Right from the start

BrianMcAulayParker University’s new president has launched his term with precision.

By Chiropractic Economics staff

We met with Parker University’s president, Brian J. McAulay, DC, PhD, early this year, before he was installed in his new position. When we asked him for comment on his plans for the school, he said that he was going to conduct a formal “100 days of listening” program to get a comprehensive feel for the institution and its people. Now, 100 days later, we caught up with McAulay to find out what he learned.

“The intent,” McAulay says, “was to create a formal process around my intent to listen. We put a lot of structure in place for students, staff, employees, and alums. We put a task force in charge of each group, so we could assess where Parker was historically, where it is now, and where it could go.”

So, at the outset, as McAulay was thinking about the profession and the need to unify around its core, he could see that Parker University was well-positioned to play a key role in this endeavor. But first he needed to know the outlook and desires of the Parker community.

“Some of the data was collected traditionally, via surveys,” McAulay says. “We did focus groups. And I’d literally go into the hallways and grab the first eight students who came by.” Sometimes he and other task force members would take people out for coffee — Parker has a Starbucks on campus now.

Going further, McAulay held an assembly to get more ideas and opinions, with some 600 to 700 attending. “We had telephone surveys and let people interact with us with their cell phones,” he says. “It was really helpful — I would recommend this approach to any one moving into a university presidency.”

Once he felt that his teams had collected enough data, it was time to analyze the results. Again he assigned groups for the purpose. The student senate worked with the data collected on students, and were tasked with giving recommendations for strategic growth.

The faculty senate was charged with interpreting the results of faculty input. The alumni and employee councils worked in a similar fashion.

All the data and recommendations will then be considered by the appointed Strategic Planning and Evaluation Committee (SPEC), which will prepare final recommendations. “I’ll take the information that’s been sifted by SPEC and present to the board our suggestions for the direction of the university,” McAulay says. “I’ve done it this way to maximize engagement and leave no stone unturned.”

Asked whether any of the findings have been surprising, McAulay says he’s actually been reassured by them: “We’re finding a lot of convergence among the groups. That’s a good thing — it would have been different if people had been in disagreement. We’re seeing a lot of respect for Dr. Parker and his vision for service and the university.”

One of James Parker’s tenets was that chiropractors should “develop a compassion to serve that is greater than the compulsion to survive.” In keeping with that philosophy, McAulay promoted the concept of “Parker Serves” — a day of service.

Going further, McAulay elected to forgo the formal investiture ceremony normally accorded to a new president, and hold the day of service instead. “We’ll close the university for a day and some will be volunteering, painting, cleaning, and working at the direction of the city hall.” He plans for this to be an annual event: “It’s something we’re doing together and a founder’s day event should reflect the spirit of the majority of stakeholders at Parker.”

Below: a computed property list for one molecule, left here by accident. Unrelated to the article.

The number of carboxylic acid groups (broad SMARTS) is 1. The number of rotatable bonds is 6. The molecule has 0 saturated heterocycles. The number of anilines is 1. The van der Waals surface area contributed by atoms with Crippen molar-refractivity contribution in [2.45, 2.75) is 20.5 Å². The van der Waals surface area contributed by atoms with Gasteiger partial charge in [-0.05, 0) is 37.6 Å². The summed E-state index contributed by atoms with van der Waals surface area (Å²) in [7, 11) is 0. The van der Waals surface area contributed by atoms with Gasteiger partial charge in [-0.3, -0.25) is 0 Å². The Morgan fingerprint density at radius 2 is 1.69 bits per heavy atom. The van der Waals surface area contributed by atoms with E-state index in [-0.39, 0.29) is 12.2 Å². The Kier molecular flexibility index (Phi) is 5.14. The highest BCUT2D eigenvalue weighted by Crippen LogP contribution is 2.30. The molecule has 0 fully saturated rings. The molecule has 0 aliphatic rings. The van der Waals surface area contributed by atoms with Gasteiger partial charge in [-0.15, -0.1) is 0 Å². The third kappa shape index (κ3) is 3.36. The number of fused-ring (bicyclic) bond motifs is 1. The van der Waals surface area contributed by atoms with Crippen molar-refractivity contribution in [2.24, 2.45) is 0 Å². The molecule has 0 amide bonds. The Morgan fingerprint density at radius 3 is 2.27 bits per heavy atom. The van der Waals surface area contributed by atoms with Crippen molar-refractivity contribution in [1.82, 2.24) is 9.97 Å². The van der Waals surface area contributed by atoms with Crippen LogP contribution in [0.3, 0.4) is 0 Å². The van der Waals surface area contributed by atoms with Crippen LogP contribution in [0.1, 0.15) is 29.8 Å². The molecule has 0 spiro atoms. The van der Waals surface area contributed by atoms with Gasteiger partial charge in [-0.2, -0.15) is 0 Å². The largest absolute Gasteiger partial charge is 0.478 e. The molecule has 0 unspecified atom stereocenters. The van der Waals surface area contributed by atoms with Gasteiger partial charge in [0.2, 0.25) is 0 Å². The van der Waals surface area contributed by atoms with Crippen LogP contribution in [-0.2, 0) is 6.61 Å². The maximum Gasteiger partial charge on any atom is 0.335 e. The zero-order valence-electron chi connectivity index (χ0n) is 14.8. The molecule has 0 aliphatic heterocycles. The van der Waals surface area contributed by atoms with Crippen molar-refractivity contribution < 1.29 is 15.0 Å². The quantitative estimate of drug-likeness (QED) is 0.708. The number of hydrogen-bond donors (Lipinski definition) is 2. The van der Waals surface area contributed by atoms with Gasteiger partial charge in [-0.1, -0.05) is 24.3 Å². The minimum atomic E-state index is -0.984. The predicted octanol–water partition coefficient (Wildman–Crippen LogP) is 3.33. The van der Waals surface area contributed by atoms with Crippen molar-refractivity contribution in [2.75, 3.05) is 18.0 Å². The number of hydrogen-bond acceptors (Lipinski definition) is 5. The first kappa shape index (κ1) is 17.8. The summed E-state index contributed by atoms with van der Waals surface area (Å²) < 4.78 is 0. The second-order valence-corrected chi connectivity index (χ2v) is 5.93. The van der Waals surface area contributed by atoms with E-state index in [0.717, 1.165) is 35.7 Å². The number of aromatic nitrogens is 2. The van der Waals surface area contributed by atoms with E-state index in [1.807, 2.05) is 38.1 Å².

Perhaps the most difficult aspect of these first 100 days for McAulay was not taking action during the listening phase. He had to overcome his own inherent impatience to get started.

On the other hand, some things were easier that he’d anticipated. For one, when asking about how people felt about Parker expanding to have multiple colleges on one campus, he found more than 80 percent in favor of the proposal.

Now with the short-term projects handled, McAulay is turning his attention to medium-term projects. These will focus on the student learning experience at Parker. This includes mastering the Parker philosophy, acquiring the wellness perspective, learning evidence-based medicine, and perfecting their business acumen.

Next, McAulay wants to ramp up Parker University’s public relations effectiveness. “We’ll be letting other healthcare business leaders in the community know what we’re doing, and I’ll be meeting with folks at the chamber, the mayor, city council representatives, and members of the media, too.”

While enrollment is on the upswing — Parker beat its targets for new students this year — more can be done. The Parker program for presenting the campus to prospective students is where McAulay will be looking first.

Big developments on the horizon include the building out of an MBA program designed for healthcare practitioners. “We already have more than 40 people interested in attending — 17 of them DCs,” McAulay says.

This year, McAulay was also named president of the Association of Chiropractic Colleges (ACC). In this role, he’ll be well-positioned to take on some of the long-term challenges facing not just Parker University but the chiropractic profession as a whole.

“The ACC needs to be a unifying body. We have to ask the question of how we serve more people — chiropractic currently only touches 8 percent of the U.S. population. There are people out there who are sick and need chiropractic,” McAulay says.

“This is an opportunity.”